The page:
Democratic state legislators want to require presidential candidates to publicly disclose their tax returns. There’s a constitutional problem with that.
By now, John Dean’s pronouncements on the scandals du jour have become one of the most predictable tropes in political journalism.
If Trump wants to succeed, he should take his inaugural cues from Abraham Lincoln and Richard Nixon, who called for unity in times of deep division.
He may not be a conservative, but he is a maverick—and he’s not afraid to destroy the New Deal’s progressive, regulatory legacy.
A pardon lets the accused avoid punishment, but sears her guilt into the public consciousness. After all, an innocent woman does not need to be pardoned.
Just as in 1976, this year’s presidential winner will immediately look very weak in office.
Today, mainstream publications have become willing accomplices in suppressing the same type of information they worked so tenaciously to expose all those years ago.
Arthur Schlesinger Jr.’s successors today want to organize for power, and that requires creating conflict by lying to Americans.
It’s the cultural progressivism we’ve grown immune to over the past 50 years.
A 1964 campaign ad is supposed to be an eerily prescient parallel to how Republicans feel about Donald Trump today. That could not be more wrong.
‘When the head of the Ku Klux Klan, when all these weird groups come out in favor of the candidate of my party — either they’re not Republicans or I’m not.’
What do we really know about polarizing public figures? A definitive Richard Nixon biography suggests a lot of what we think about him is driven by politics, not historical facts.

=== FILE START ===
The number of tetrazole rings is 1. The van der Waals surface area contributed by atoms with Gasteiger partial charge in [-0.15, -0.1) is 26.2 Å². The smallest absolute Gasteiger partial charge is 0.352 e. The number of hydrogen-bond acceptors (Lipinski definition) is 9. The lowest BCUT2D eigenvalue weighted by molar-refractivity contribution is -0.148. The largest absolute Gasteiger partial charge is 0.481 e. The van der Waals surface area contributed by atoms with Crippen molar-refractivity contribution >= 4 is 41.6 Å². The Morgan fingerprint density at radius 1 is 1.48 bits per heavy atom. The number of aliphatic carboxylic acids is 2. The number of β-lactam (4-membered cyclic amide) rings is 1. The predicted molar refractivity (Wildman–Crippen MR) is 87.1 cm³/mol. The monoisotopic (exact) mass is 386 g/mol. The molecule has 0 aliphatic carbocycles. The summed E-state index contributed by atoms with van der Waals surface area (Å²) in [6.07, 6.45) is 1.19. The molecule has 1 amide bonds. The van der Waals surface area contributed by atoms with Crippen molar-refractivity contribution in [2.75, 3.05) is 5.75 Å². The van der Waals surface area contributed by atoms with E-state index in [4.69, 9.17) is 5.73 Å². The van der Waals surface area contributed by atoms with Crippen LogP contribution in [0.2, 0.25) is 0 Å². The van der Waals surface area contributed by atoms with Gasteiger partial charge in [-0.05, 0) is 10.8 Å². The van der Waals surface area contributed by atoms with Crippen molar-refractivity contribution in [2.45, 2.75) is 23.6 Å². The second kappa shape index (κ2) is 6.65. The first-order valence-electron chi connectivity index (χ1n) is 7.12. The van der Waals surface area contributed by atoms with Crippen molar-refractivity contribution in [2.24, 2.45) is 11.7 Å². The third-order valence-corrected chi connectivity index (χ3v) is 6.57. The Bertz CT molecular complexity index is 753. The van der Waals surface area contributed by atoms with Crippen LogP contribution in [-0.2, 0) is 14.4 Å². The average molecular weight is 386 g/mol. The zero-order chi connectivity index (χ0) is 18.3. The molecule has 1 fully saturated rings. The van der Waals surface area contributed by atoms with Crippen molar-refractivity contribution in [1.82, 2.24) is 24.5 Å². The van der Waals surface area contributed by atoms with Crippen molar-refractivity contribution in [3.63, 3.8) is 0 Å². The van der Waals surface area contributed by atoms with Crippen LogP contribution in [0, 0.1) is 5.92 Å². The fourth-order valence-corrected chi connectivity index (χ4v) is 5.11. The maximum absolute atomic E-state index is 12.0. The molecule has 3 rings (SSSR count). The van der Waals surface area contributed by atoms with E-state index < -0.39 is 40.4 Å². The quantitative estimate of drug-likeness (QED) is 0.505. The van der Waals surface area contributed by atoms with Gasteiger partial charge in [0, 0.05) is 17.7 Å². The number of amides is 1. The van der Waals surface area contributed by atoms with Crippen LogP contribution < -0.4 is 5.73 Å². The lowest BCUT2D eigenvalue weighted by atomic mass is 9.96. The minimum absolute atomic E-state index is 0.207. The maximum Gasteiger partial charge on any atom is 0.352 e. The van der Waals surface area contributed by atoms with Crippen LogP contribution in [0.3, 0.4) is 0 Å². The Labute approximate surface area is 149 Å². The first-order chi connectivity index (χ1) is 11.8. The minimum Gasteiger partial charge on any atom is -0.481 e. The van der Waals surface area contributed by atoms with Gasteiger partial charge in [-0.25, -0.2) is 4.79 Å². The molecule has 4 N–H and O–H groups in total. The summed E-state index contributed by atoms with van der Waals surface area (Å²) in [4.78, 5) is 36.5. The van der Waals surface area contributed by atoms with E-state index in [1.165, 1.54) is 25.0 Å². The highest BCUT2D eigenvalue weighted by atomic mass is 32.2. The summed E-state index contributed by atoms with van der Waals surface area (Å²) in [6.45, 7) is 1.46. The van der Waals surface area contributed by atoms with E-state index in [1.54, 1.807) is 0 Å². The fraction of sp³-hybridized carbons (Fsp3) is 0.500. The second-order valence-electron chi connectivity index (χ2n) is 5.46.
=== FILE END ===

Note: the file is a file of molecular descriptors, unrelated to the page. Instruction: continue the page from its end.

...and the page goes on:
The thirty-seventh president is more than a stick figure, an ogre, or a Hollywood villain.
Justin Trudeau’s convincing win on Monday in Canada’s federal election spells a majority Liberal government.
Chuck Colson was the classic American success story. His life and subsequent career provide three ways forward for evangelicals in politics.
In his new book, “The Conservatarian Manifesto” Charles Cooke proposes a philosophical and political framework that fuses conservatism and libertarianism into a cohesive and effective political brand.
Enabling the Shia Axis to do our dirty work in the Middle East offers Western policymakers honey laced with poison.
Concerns about are using moral clarity as a pretext for unwarranted aggression are often misused, not for prudent self-examination, but for moral paralysis.
Speaking loudly while whittling down the capacity to back up words has been the hallmark of our bipartisan foreign policy.
A Time poll asks who should be the first woman on America’s paper currency. Guess who’s winning?
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